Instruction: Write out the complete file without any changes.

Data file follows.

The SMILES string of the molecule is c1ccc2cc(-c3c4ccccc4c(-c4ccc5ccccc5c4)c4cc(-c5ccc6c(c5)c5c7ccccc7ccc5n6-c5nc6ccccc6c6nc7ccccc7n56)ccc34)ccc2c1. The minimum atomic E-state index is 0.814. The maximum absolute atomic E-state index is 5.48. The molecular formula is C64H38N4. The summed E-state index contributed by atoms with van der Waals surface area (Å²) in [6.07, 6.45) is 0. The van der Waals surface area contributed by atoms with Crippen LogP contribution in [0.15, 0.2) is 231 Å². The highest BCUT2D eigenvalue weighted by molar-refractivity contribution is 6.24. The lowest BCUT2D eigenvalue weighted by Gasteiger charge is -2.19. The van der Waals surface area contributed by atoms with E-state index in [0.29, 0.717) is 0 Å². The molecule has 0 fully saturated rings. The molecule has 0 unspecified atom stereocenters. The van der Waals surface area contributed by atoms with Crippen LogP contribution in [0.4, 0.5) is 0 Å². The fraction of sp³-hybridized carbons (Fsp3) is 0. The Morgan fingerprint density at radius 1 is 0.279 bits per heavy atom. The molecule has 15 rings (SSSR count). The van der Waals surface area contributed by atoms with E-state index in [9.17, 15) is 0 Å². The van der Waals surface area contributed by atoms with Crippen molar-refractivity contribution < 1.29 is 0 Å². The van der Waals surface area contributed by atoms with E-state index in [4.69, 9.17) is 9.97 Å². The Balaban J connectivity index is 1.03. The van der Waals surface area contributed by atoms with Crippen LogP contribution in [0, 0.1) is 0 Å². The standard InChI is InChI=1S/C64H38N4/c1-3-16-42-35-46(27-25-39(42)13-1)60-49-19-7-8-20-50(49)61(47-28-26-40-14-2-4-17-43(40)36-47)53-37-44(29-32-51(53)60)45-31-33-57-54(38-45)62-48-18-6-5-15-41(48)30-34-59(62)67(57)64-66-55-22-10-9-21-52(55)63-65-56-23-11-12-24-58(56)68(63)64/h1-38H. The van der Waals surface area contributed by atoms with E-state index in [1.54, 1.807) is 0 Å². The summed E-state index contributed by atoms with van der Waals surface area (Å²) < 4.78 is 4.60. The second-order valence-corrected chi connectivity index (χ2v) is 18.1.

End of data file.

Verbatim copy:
The SMILES string of the molecule is c1ccc2cc(-c3c4ccccc4c(-c4ccc5ccccc5c4)c4cc(-c5ccc6c(c5)c5c7ccccc7ccc5n6-c5nc6ccccc6c6nc7ccccc7n56)ccc34)ccc2c1. The minimum atomic E-state index is 0.814. The maximum absolute atomic E-state index is 5.48. The molecular formula is C64H38N4. The summed E-state index contributed by atoms with van der Waals surface area (Å²) in [6.07, 6.45) is 0. The van der Waals surface area contributed by atoms with Crippen LogP contribution in [0.15, 0.2) is 231 Å². The highest BCUT2D eigenvalue weighted by molar-refractivity contribution is 6.24. The lowest BCUT2D eigenvalue weighted by Gasteiger charge is -2.19. The van der Waals surface area contributed by atoms with E-state index in [0.29, 0.717) is 0 Å². The molecule has 0 fully saturated rings. The molecule has 0 unspecified atom stereocenters. The van der Waals surface area contributed by atoms with Crippen LogP contribution in [0.4, 0.5) is 0 Å². The fraction of sp³-hybridized carbons (Fsp3) is 0. The Morgan fingerprint density at radius 1 is 0.279 bits per heavy atom. The molecule has 15 rings (SSSR count). The van der Waals surface area contributed by atoms with E-state index in [9.17, 15) is 0 Å². The van der Waals surface area contributed by atoms with Crippen molar-refractivity contribution < 1.29 is 0 Å². The van der Waals surface area contributed by atoms with E-state index in [4.69, 9.17) is 9.97 Å². The Balaban J connectivity index is 1.03. The van der Waals surface area contributed by atoms with Crippen LogP contribution in [0, 0.1) is 0 Å². The standard InChI is InChI=1S/C64H38N4/c1-3-16-42-35-46(27-25-39(42)13-1)60-49-19-7-8-20-50(49)61(47-28-26-40-14-2-4-17-43(40)36-47)53-37-44(29-32-51(53)60)45-31-33-57-54(38-45)62-48-18-6-5-15-41(48)30-34-59(62)67(57)64-66-55-22-10-9-21-52(55)63-65-56-23-11-12-24-58(56)68(63)64/h1-38H. The van der Waals surface area contributed by atoms with E-state index in [1.54, 1.807) is 0 Å². The summed E-state index contributed by atoms with van der Waals surface area (Å²) < 4.78 is 4.60. The second-order valence-corrected chi connectivity index (χ2v) is 18.1.